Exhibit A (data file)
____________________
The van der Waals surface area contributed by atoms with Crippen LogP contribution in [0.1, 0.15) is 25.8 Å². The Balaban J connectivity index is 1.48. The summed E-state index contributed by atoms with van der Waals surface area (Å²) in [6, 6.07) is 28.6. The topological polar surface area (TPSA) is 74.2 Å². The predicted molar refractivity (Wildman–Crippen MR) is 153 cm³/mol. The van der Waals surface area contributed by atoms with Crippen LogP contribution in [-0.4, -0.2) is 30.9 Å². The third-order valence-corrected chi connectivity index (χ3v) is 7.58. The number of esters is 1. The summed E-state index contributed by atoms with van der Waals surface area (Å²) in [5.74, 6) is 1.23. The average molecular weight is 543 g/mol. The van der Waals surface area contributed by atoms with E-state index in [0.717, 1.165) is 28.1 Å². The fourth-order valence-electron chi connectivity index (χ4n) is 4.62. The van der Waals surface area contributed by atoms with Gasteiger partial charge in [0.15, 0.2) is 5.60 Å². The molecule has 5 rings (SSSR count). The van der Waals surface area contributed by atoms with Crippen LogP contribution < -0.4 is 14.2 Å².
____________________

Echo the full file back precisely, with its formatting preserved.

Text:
The van der Waals surface area contributed by atoms with Crippen LogP contribution in [0.1, 0.15) is 25.8 Å². The Balaban J connectivity index is 1.48. The summed E-state index contributed by atoms with van der Waals surface area (Å²) in [6, 6.07) is 28.6. The topological polar surface area (TPSA) is 74.2 Å². The predicted molar refractivity (Wildman–Crippen MR) is 153 cm³/mol. The van der Waals surface area contributed by atoms with Crippen LogP contribution in [-0.4, -0.2) is 30.9 Å². The third-order valence-corrected chi connectivity index (χ3v) is 7.58. The number of esters is 1. The summed E-state index contributed by atoms with van der Waals surface area (Å²) in [5.74, 6) is 1.23. The average molecular weight is 543 g/mol. The van der Waals surface area contributed by atoms with E-state index in [0.717, 1.165) is 28.1 Å². The fourth-order valence-electron chi connectivity index (χ4n) is 4.62. The van der Waals surface area contributed by atoms with Gasteiger partial charge in [0.15, 0.2) is 5.60 Å². The molecule has 5 rings (SSSR count). The van der Waals surface area contributed by atoms with Crippen LogP contribution < -0.4 is 14.2 Å².